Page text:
Any other German resources that are your absolute favorites, resources you personally use would be helpful as well.
I have a lot of different resources that I use on a daily or weekly basis, so bear with me :)
- Duolingo (obviously): I strengthen all my skills and do a few extra sessions of "strengthen skills" to reinforce the vocab (German is by far my best-kept tree)
- Teach Yourself: I love the Teach Yourself books! They obviously aren't enough on their own, but they give you a good basis in the language. I am currently working my way through Perfect Your German which is a C1-level book. I haven't used the Complete German book (I thought I was a bit further on than this book by the time I discovered the series), but if the Dutch, Swedish, Polish and Portuguese equivalents are anything to go by, it is also brilliant.
- Collins Easy Learning German Verbs: I have a copy of this verb book which I use every day. I find it useful to have full conjugations of the most common verbs right in front of me :)
- Get Germanized and Deutsch für Euch: I love both of these channels and have been following them for a while :) The lessons are relatively short but enjoyable. DfE's grammar lessons are my favourite :D
- I also love Memrise and Anki for expanding my vocab lists :D
Now for some native material! I think the best way to advance your German skills is to put it to good use by using some native TV shows, movies, books and newspapers :)
- LeFloid: LeFloid is my favourite German YouTuber! His channel is good to get some exposure to more colloquial German than you get in a textbook as well as a more natural speed of speech :) His videos are similar in style to Philip deFranco.
- Nachrichtenleicht: This really does what it says on the tin- It's easy news :) Every day they upload a few short articles about some of the most interesting stories of the day. They are written in simple German and are usually only 5 or 6 paragraphs long. They also make for good translating in Immersion :)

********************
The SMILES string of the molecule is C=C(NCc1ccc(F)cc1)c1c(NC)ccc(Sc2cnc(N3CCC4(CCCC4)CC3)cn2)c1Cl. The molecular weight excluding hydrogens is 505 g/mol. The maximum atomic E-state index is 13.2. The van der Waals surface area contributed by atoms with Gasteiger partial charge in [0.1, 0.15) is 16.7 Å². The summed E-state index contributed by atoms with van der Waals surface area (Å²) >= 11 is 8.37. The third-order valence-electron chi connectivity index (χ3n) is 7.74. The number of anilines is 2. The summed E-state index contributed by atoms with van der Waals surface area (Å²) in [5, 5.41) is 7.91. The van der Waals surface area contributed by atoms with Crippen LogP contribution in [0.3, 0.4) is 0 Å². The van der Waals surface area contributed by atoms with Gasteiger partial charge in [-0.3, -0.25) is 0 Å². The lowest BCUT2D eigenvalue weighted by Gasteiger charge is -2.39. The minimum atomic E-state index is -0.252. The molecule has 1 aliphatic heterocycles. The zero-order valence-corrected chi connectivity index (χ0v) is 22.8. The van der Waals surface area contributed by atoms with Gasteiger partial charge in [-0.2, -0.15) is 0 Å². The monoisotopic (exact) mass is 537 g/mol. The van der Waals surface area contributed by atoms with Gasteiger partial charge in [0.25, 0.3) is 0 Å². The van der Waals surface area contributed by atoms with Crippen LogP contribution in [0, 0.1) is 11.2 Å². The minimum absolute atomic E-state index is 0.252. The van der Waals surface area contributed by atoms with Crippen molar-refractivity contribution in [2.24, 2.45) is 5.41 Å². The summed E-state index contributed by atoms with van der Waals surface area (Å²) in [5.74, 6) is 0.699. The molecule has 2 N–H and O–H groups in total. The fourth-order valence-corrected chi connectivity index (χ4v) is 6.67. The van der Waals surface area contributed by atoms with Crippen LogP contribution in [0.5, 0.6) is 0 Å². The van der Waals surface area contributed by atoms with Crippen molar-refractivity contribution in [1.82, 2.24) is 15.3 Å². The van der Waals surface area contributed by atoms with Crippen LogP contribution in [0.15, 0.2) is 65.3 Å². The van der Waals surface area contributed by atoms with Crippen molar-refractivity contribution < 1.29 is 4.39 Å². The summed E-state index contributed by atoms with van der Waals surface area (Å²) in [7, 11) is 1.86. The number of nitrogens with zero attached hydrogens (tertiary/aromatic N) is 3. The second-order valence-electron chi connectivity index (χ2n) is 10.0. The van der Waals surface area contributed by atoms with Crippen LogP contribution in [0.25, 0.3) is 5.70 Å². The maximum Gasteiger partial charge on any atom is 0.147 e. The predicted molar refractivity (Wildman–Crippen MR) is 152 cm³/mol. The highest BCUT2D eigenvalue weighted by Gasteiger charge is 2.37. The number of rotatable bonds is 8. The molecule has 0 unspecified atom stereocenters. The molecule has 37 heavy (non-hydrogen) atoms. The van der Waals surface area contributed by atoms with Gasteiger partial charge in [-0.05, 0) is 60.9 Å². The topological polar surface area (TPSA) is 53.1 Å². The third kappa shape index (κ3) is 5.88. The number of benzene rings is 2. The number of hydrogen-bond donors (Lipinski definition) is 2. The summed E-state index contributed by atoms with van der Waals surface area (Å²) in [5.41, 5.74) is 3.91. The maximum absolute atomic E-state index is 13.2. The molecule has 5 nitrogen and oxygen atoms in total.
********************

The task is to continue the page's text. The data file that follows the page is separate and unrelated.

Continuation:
- Der Spiegel: Der Spiegel is a German news magazine (think along the lines of Time or the Economist). I always grab a copy of this when I'm in Germany or when my local bookshop gets one in. The stories are written in a more difficult register, so I always read along with a dictionary and I try to find stories that I had heard about previously so I know the gist of what's going on. The website offers tons of articles that cannot be found in the magazine itself :)
- Frankfurter Allgemeine: This is one of my favourite German newspapers...though there's not much I can really say about it...It's a newspaper :P
- Süddeutsche Zeitung: Same as above
- 20 Minuten: This is a short newspaper that is available in Switzerland. The language used is similar to that used in a tabloid (meaning it's not overly-advanced). I also like getting a bit of exposure to Swiss German because it is one of the dialects I am most interested in.
- DW: This is another news site, but is also includes tons of articles on German culture, literature, film, etc. It's really a one-stop shop for all your German needs :P
- Dual Language Books: If you are a beginner, I recommend this series of dual-language books. The left-hand page is in German, the right-hand page is in English. This makes it really easy to read along and switch between languages if you reach a part that you don't understand :)
- Native German books: This year, I am aiming to read 15 German novels. It'll be a mix of native German and translated material. While there are thousands of novels, poems, plays and short-stories I could share, I thought I'd just share the one I'm looking forward to reading the most.
- Translated material: There is an abundance of material translated from English to German. My current favourites are the Harry Potter series in German and John Green's books in German
- German TV and movies: Again, so many options here, I'll just share the ones I'm watching now: Unsere Mütter, Unsere Väter (a.k.a Generation War), der Untergang (a.k.a Downfall), Stromberg (basically the German Office), HIMYM auf Deutsch and finally one that isn't out yet: Margos Spuren
If you can manage to get German Netflix, you are in luck! There are thousands of dubbed shows and movies there.
I hope you find something useful here :)